All our decompression was done as if on open circuit so no extra time was added for being on rebreathers. Our first "real" stop was at 42 meters (138 feet) where we switched to Trimix 30/40 and we connected into the electrical-heating tank.

The first support crew showed up shortly thereafter. Since we began the dive, teams had been scootering to the shaft every 30 minutes, where they looked for us, and went out again. I now wrote in the Wetnotes: "5 km everything OK." When this particular support team came out, we heard everyone start to cheer on the surface. We stayed in the tank for 8 minutes. The remained of the decompression we performed in a vertical shaft, which means, "being neutrally buoyant" at all times. The support team had installed two ropes in the shaft and had placed all our stages on mountaineering clamps. This allowed us to hang all our gear on the clamps and move it upwards.

As we decompressed, we emptied our wings and put more Argon into ours suits in order to be warmer and more comfortable. The next crew arrived with the first warm tea. They asked us if everything was okay, and if we needed something. I answered "A Big Mac Meal" more as a joke that as a real request.

We did gas breaks on open-circuit just to have another mouthpiece; by that time the inside of my lips were starting to hurt. We were already 557 minutes into the dive. During decompression, it was important for us to constantly check each other; especially when the support crew was away. After eleven hours on one Rebreather, I noticed that the scrubber was breaking through and switched to the other breather.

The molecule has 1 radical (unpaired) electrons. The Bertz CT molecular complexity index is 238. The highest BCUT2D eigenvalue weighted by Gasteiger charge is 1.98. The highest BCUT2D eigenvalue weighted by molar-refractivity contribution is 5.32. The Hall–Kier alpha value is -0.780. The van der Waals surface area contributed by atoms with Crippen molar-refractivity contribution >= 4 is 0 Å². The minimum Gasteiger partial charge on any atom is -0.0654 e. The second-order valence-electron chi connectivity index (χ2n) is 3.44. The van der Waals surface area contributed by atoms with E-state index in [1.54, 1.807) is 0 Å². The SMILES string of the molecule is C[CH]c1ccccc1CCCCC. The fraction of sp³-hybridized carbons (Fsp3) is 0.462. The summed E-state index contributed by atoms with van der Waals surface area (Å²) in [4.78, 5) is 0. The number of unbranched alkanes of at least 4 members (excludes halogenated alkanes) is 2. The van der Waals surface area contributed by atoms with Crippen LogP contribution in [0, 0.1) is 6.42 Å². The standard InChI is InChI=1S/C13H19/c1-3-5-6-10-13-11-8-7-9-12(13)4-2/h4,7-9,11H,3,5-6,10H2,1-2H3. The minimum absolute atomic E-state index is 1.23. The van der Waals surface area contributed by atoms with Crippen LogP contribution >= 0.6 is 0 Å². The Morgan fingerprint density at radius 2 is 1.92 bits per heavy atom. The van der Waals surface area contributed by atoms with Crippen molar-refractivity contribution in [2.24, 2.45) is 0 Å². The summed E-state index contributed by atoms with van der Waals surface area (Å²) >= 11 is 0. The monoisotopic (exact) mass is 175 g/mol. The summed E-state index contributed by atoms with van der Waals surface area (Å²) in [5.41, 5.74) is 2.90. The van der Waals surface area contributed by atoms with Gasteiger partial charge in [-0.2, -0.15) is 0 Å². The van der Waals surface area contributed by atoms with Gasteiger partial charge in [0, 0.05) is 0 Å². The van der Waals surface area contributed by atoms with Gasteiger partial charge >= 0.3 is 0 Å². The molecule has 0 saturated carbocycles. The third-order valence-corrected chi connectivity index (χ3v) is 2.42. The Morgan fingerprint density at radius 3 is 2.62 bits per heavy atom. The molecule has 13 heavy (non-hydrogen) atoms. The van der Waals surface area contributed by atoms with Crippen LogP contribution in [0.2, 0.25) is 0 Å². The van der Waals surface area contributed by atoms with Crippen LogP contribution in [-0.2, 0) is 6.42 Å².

As break gas we used standard deco-gases (35/35, 50/25) along with 17/55 and did a fifteen-minute cleanup break before hitting each pO2 of 1.6. At 21 meters (70 feet) we did fifteen minutes on deco-gas and five minutes on 17/55. Then our primary lights went out and we switched to the batteries of the heating canister.

730 minutes into the dive, we had to remove our rebreathers and enter the habitat. We had practised this with some of the crew before the dive. We put on a weight-belt, clipped some weight to it, then grabbed the break gas and went into the habitat. Initially, the habitat has very little air inside. However, by lifting the seat with a rope and exhaling, one quickly empties it of water, thus producing a dry chamber that can accommodate one’s upper body. The habitat had windows, so we could look around. In case the habitat broke free, we kept our fins on and a mask near; the lead weights, still attached, were next to us on the bench. We decided that we would do a longer decompression than was needed in the habitat because the next chamber was four-hours away by car and there was no helicopter service at night.

Suddenly, a Big Mac Meal appeared; it was even warm! The closest McDonald’s was 30 kilometers away! Reinhard did not eat his, but I did, and laughed out loud about it. Reinhard read and I just looked out of the window most the time. We left all of the lights turned on so I could enjoy looking out of the window.